WEST NEWBURY — Ensuring that head injuries are properly identified and treated before a student resumes athletic activities is the chief goal of the Pentucket High School’s Head Injury Policy.
At a Pentucket school board policy subcommittee meeting earlier this month, athletic director Dan Thornton explained the proactive approach his coaches are taking when it comes to managing the risk of head injuries. Coaches, parents and students all receive annual training in head injury education.
Coaches are instructed to immediately remove a student from play or practice if they know of or suspect a head injury has occurred. The certified athletic trainer or school nurse will be notified and will follow up with the student’s parents. Coaches or trainers stay with the athlete until the parents arrive. Students suspected of having a head injury are never allowed to drive themselves home or get a ride from a friend or another teammate.
“We say you are going with your mom or dad — or you are going in the ambulance,” Thornton said.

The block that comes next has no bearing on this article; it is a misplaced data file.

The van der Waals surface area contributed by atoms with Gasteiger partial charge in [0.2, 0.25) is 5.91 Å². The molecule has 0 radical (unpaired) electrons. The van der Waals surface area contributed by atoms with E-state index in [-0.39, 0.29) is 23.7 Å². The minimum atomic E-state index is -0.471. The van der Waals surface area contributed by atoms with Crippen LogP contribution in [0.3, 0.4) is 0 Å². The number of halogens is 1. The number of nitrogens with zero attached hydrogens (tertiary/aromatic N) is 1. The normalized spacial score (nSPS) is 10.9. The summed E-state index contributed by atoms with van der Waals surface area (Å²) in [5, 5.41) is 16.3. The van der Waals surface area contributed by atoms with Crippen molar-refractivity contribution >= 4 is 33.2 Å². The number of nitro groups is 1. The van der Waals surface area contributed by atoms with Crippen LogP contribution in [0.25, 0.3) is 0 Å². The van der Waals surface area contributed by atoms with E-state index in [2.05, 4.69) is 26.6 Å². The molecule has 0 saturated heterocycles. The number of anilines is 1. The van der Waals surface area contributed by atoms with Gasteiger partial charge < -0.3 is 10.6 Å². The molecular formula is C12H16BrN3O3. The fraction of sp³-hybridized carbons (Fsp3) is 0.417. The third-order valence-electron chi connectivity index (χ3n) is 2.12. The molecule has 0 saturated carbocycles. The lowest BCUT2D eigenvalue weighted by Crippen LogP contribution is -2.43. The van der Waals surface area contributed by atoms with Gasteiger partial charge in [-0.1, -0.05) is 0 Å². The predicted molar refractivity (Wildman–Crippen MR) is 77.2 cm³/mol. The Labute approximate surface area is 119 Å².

Following a diagnosed concussion by a health care provider, the student must submit to a post-injury test within 72 hours of the occurrence and be symptom free for 10 days before being allowed back on the playing arena.
All athletes must submit to baseline brain testing every two years. The computerized testing program involves a series of memory recognition questions, Thornton said. If a student becomes concussed during the season, he or she must be retested before resuming the sport.
Thornton said the testing provides the trainer with an invaluable baseline to work from when assessing potential health concerns in the future. He recalled a time last fall when a former Pentucket student athlete received a concussion while playing sports as a freshman at college. When the college trainer learned of Pentucket’s baseline testing policy, he immediately called Pentucket’s trainer to get information on the student’s results.